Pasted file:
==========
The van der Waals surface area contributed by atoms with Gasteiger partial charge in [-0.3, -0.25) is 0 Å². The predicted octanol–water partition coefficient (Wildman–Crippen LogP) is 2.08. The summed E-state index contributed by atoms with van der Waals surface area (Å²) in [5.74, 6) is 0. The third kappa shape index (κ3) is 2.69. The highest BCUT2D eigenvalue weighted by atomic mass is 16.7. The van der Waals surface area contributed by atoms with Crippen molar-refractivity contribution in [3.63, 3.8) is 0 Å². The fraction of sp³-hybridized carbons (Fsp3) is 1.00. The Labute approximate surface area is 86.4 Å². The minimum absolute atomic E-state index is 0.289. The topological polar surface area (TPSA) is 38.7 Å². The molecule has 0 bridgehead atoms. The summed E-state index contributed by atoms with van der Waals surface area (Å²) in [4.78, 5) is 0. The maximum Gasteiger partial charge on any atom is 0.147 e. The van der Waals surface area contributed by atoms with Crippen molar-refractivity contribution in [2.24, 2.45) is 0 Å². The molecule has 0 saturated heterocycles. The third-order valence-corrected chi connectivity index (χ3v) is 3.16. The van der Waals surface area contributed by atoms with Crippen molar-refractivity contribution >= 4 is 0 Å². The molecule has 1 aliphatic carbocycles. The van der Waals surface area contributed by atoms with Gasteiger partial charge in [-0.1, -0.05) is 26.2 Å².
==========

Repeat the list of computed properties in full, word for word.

The van der Waals surface area contributed by atoms with Gasteiger partial charge in [-0.3, -0.25) is 0 Å². The predicted octanol–water partition coefficient (Wildman–Crippen LogP) is 2.08. The summed E-state index contributed by atoms with van der Waals surface area (Å²) in [5.74, 6) is 0. The third kappa shape index (κ3) is 2.69. The highest BCUT2D eigenvalue weighted by atomic mass is 16.7. The van der Waals surface area contributed by atoms with Crippen molar-refractivity contribution in [3.63, 3.8) is 0 Å². The fraction of sp³-hybridized carbons (Fsp3) is 1.00. The Labute approximate surface area is 86.4 Å². The minimum absolute atomic E-state index is 0.289. The topological polar surface area (TPSA) is 38.7 Å². The molecule has 0 bridgehead atoms. The summed E-state index contributed by atoms with van der Waals surface area (Å²) in [4.78, 5) is 0. The maximum Gasteiger partial charge on any atom is 0.147 e. The van der Waals surface area contributed by atoms with Crippen molar-refractivity contribution in [2.24, 2.45) is 0 Å². The molecule has 0 saturated heterocycles. The third-order valence-corrected chi connectivity index (χ3v) is 3.16. The van der Waals surface area contributed by atoms with Crippen molar-refractivity contribution >= 4 is 0 Å². The molecule has 1 aliphatic carbocycles. The van der Waals surface area contributed by atoms with Gasteiger partial charge in [-0.1, -0.05) is 26.2 Å².